Lillard on anti-Trump protests: ‘Tearing apart’ Portland not ‘the solution’
Tuesday’s election of Donald Trump as the next president of the United States has evoked a number of loud, strong reactions, including some that have gone beyond the spoken word. Many of those who opposed the Republican nominee have taken to the streets in a number of American cities over the last five nights, protesting the election of a candidate whose campaign they found dehumanizing, racist, homophobic, misogynist and xenophobic, and who has been accused of sexual assault by some 15 women. [restrict]
While protests in cities like Los Angeles, New York, Chicago, Washington, D.C., Oakland, Calif., and others have largely been peaceful, the demonstrations in Portland, Ore., have at times boiled over. Portland police characterized Thursday night’s protest, which included marching demonstrators shutting down area freeways, as “a riot” after reports of vandalism, property damage, aggressive behavior, heated arguments and altercations, as well as the ignition of a dumpster fire downtown and some protesters reportedly throwing objects at police. Police responded by arresting dozens of protesters, and using “less lethal munitions” — flash bangs, “some kind of gas” and rubber bullets — to disperse crowds.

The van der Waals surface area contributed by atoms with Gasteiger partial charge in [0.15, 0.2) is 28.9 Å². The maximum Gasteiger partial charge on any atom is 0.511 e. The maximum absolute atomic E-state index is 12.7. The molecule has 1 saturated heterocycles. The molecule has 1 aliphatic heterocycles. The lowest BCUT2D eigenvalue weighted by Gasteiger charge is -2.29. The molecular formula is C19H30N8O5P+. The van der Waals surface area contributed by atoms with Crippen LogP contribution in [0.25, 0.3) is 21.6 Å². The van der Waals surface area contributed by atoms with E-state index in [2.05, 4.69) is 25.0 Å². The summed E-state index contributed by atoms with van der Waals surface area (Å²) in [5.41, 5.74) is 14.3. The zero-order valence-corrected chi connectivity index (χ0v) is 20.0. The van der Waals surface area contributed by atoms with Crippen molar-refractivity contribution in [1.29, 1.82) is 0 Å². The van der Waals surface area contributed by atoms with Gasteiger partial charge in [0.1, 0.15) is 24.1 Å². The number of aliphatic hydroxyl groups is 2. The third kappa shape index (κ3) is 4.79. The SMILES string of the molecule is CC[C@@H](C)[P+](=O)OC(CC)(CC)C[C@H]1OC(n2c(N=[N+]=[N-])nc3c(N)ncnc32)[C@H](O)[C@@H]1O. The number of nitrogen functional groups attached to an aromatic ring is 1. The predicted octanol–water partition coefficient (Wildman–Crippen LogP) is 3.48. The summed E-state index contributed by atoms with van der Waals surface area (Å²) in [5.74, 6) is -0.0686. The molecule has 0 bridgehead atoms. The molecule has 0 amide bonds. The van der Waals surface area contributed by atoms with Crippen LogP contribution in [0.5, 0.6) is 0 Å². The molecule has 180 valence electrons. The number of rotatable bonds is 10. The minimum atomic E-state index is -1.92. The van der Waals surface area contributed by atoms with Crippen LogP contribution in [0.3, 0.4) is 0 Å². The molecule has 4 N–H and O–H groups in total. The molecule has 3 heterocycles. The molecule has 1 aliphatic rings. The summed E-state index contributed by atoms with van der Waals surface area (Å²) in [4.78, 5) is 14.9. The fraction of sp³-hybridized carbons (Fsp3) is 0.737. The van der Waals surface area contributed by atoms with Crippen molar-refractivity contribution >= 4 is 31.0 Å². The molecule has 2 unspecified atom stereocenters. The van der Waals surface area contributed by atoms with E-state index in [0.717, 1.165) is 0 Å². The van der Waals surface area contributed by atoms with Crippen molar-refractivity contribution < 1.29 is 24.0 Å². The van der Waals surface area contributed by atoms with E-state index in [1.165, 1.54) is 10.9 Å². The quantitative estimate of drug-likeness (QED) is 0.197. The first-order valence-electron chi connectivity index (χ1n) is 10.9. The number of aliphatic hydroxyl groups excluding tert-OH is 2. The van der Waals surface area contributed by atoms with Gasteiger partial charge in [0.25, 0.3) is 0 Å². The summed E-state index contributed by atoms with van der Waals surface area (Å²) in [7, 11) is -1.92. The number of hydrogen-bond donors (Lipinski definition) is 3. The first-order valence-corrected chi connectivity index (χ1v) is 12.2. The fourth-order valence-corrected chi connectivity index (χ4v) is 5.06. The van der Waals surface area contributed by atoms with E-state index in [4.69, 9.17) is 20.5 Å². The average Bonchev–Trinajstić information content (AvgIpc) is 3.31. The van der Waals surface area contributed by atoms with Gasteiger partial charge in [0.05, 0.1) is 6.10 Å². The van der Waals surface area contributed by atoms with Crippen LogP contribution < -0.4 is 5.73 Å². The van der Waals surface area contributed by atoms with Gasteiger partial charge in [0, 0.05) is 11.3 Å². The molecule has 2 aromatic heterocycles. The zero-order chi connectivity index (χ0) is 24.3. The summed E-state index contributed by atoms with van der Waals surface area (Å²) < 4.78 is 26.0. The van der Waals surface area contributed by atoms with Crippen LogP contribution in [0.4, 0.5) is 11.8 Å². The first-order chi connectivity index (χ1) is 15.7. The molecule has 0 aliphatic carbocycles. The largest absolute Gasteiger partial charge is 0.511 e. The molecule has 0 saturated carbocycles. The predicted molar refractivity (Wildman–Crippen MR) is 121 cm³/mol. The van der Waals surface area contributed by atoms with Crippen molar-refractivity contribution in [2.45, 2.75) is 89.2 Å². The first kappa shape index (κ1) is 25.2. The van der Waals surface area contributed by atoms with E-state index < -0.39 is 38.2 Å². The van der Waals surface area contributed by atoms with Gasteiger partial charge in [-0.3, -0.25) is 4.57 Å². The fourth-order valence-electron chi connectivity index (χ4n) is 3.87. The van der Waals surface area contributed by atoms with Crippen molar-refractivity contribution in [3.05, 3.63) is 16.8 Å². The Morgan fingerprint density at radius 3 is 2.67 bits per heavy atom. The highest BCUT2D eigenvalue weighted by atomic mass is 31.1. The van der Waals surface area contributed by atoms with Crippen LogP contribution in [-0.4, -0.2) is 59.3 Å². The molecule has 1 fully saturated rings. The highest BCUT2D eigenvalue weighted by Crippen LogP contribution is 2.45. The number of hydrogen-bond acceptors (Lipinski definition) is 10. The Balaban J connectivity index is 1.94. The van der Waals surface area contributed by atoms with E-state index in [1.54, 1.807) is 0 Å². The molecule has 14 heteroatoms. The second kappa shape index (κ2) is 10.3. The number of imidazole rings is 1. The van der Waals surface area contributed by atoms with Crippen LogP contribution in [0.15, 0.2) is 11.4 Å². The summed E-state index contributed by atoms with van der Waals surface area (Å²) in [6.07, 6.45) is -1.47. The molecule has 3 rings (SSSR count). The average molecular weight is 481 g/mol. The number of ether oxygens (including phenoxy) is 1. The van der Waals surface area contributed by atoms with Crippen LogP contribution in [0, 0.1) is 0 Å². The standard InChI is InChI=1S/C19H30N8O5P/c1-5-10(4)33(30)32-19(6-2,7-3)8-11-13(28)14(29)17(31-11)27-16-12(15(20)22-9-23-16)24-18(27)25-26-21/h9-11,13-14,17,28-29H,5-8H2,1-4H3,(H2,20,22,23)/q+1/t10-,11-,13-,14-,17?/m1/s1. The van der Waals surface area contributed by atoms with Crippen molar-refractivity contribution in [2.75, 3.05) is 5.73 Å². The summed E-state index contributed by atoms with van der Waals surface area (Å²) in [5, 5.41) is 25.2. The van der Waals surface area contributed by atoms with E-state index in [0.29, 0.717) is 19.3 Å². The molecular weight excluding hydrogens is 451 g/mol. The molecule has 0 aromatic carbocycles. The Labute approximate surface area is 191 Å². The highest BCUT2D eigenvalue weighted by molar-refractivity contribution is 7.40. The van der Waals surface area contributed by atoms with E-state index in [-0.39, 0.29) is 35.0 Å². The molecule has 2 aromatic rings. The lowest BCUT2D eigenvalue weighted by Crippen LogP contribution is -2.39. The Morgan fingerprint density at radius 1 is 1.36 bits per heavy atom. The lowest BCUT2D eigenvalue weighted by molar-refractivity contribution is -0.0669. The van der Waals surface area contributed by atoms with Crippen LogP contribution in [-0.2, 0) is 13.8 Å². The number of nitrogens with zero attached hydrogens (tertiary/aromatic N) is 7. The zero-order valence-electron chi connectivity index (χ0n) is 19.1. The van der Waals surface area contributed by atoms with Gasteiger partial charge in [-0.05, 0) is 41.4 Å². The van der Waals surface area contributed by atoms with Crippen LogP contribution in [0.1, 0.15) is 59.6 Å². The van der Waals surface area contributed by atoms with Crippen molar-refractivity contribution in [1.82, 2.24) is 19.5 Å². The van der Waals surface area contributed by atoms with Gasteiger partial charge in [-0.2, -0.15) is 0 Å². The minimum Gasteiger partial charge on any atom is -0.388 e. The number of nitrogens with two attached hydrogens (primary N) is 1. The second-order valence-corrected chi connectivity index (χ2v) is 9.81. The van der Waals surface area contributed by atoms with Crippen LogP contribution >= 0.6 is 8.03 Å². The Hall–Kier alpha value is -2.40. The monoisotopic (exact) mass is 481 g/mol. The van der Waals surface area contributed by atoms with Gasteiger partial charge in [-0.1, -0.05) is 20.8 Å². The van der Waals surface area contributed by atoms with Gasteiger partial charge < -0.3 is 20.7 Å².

The tensions continued through Friday night, with one man getting shot on the Morrison Bridge and suffering non-life threatening injuries early Saturday morning. Police later arrested two men in connection with that shooting, believed to be the first to occur during an anti-Trump protest.
The ongoing demonstrations, and the violence associated with them, have troubled Portland Trail Blazers All-Star point guard Damian Lillard, who questioned the efficacy of protesters’ actions during a Saturday interview with ESPN’s Chris Haynes:
“I think it’s very unfortunate that people have done some of the things they have done during the protest. A lot of harm and damage has been done,” Lillard told ESPN on Saturday. “I do understand their frustration, and I commend people wanting to come together for some kind of change. Tearing apart your own city just isn’t the place to begin, and also making your own city less of a safe place isn’t the answer.” [/restrict]